Procrastination, Permission and Progress

The Creative Journey: Procrastination

Procrastination, Permission and Progress

 

A few years back, when I was in the middle of writing my book, I entered a magazine contest that asked people to submit their best house cleaning tips.

My submission was simple:

Challenge yourself to a big creative project. Set a deadline. Then you will find yourself noticing every tiny speck of dirt in your house as you try to focus on your big project. Instead of writing, drawing, painting, or sewing, let procrastination take over. Spend all of your creative time scrubbing, dusting, and sweeping, and your house will be immaculate from top to bottom!

I didn’t win the contest. I did distract myself from my feelings of fear that arose from writing my book. It just seemed less risky to be reading the magazine, entering the contest, cleaning my refrigerator, and dusting my rafters. I was procrastinating big time.

Why is it that even when we are passionate about our work and truly motivated to create something new and original, we find ourselves putting off our project and choosing to do just about anything else, including cleaning our house, instead? On a good day we feel like intrepid explorers as we slash our way through unknown territory. On other days, we feel terrified. Our clever inner guardians distract us with all manner of tasks to keep us from facing the discomfort of leaving the safety of what we know for the unpredictable outcomes of our new venture.

Procrastination serves a specific purpose. It delays our experience of facing our fears. It also signals us that we are at a point when we need to align our creative courage with our skills in order to take the next steps to complete our project.

What if we looked at our procrastination as a feedback mechanism? We could bring our curiosity into play and investigate what is going on. We could ask our self: How am I feeling about my project at this point? Then sit and journal for a while, or take a walk and listen to see what comes to mind.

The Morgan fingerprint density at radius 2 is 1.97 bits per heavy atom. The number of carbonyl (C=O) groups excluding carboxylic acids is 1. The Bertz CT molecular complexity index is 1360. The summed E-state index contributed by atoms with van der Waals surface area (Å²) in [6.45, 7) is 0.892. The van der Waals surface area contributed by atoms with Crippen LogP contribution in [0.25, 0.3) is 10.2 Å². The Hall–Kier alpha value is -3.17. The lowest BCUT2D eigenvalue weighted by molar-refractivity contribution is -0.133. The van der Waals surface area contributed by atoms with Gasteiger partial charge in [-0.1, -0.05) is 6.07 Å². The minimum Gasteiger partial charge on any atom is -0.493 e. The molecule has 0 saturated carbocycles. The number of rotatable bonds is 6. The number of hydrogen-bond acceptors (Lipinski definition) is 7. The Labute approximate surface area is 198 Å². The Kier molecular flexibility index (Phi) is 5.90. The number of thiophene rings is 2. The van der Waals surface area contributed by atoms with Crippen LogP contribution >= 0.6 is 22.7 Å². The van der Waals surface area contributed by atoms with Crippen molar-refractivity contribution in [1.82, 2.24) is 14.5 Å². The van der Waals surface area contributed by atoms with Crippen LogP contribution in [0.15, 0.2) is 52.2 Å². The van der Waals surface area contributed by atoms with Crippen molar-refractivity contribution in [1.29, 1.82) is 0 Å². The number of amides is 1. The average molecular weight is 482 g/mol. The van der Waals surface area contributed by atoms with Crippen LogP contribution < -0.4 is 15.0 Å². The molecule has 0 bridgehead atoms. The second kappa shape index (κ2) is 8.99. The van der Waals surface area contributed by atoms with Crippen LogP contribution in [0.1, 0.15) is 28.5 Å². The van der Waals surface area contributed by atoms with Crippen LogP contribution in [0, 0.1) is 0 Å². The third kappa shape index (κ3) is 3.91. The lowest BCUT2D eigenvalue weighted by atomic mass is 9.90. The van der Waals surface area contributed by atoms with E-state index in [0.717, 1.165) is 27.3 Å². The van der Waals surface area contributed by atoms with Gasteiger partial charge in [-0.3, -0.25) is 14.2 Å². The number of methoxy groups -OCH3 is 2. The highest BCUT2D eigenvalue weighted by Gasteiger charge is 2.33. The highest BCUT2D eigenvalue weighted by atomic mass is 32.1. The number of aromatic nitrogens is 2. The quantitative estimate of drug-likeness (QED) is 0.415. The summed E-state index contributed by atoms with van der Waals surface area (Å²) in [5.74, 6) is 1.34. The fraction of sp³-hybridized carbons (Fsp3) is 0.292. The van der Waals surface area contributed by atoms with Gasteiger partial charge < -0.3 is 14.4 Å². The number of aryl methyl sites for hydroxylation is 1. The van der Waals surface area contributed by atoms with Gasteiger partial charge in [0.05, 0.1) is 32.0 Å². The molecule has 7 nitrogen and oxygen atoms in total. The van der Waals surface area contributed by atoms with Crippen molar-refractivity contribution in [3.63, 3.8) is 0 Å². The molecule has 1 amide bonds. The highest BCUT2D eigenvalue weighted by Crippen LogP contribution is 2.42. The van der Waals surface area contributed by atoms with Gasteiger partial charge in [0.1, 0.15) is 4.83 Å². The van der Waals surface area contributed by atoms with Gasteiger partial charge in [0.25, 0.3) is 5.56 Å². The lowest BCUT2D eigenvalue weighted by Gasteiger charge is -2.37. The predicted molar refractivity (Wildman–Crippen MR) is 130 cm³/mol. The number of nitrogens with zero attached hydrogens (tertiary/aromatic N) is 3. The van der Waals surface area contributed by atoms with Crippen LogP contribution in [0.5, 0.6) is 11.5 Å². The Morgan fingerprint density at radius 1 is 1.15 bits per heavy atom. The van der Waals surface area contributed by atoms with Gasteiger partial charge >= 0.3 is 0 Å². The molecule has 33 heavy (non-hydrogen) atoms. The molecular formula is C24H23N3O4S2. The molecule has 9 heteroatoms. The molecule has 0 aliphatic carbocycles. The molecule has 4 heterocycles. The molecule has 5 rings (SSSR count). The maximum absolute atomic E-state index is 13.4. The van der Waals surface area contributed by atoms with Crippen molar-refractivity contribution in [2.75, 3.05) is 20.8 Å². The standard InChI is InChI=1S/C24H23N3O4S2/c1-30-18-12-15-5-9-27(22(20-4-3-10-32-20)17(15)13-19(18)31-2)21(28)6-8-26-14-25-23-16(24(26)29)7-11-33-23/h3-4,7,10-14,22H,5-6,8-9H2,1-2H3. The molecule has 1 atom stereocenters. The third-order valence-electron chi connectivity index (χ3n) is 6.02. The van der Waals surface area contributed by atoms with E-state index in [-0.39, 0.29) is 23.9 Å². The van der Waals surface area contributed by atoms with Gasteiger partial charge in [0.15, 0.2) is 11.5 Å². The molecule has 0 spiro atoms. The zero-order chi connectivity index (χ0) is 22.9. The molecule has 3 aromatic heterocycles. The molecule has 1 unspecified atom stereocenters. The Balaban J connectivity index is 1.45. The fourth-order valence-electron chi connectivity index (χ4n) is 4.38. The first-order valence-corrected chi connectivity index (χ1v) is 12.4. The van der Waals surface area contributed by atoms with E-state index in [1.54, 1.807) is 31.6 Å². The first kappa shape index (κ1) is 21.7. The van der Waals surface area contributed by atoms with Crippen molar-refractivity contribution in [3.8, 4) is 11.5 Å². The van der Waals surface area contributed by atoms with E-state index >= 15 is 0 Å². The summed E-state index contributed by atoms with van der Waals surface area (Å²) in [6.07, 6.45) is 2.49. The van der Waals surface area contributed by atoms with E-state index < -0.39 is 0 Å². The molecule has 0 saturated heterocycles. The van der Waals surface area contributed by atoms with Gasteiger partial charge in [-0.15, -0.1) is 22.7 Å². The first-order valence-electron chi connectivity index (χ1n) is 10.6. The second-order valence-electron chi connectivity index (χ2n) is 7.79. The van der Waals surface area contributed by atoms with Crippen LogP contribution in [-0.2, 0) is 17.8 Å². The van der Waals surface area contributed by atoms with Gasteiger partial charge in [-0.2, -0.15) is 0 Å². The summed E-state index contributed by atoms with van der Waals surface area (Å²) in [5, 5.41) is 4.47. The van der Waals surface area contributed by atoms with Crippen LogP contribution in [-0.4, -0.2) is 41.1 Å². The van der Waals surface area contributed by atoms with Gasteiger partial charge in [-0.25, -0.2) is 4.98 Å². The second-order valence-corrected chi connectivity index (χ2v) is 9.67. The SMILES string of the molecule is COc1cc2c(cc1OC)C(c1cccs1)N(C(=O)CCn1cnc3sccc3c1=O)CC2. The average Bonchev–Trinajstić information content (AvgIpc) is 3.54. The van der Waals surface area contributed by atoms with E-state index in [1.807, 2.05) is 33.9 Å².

Sometimes we find that we are missing information, skills, or materials that we need to move forward. This can feel overwhelming. We might be tempted to ignore this valuable feedback and spend our time catching up on all 11 seasons of Grey’s Anatomy; or we can take a deep breath and make a plan to acquire the information, skills, or materials that we need. The deep breath is very important because we hold our feelings of fear and overwhelm in our bodies.

It’s easy to get overwhelmed when we are stretching our creative muscles. Breaking down large tasks into small steps helps us move forward and see progress. Then taking time to celebrate each completed step gives us a boost and affirms that we are on our way.

When you find yourself avoiding your projects by sorting through your junk drawers, pay attention to your inner self-talk. Are you encouraging, hopeful, kind, forgiving, and compassionate with yourself? Imagining your inner child is a good reminder to be patient and give yourself permission to make mistakes.

I often ask my students and clients to create a permission slip for them selves. I suggest starting with the word ”I ” followed by your name, and then “give myself permission to” and then fill in the tasks that feel the most risky, unfamiliar, bold, scary, or exotic. End the permission slip with a statement like:

“I understand that I may not actually know what the end result will be when I begin. I am willing to risk not knowing so that I can find my own original, authentic expression.” Finally sign and date it. Hang the permission slip somewhere you will see it often.

I’ve made many permission slips over the years to remind me to allow myself room to experiment, goof up, and make a mess. I also created permission slips to be brilliant, courageous and to express my unique spirit. I still procrastinate from time to time but now-a-days, if you were to come by for a visit you would find my house looks a bit less tidy since I published my book.

What do you want to give yourself permission for?

 

Brecia Kralovic-Logan, published in “Silkworm” Summer 2015

Vol.22No.2_lg

 

 

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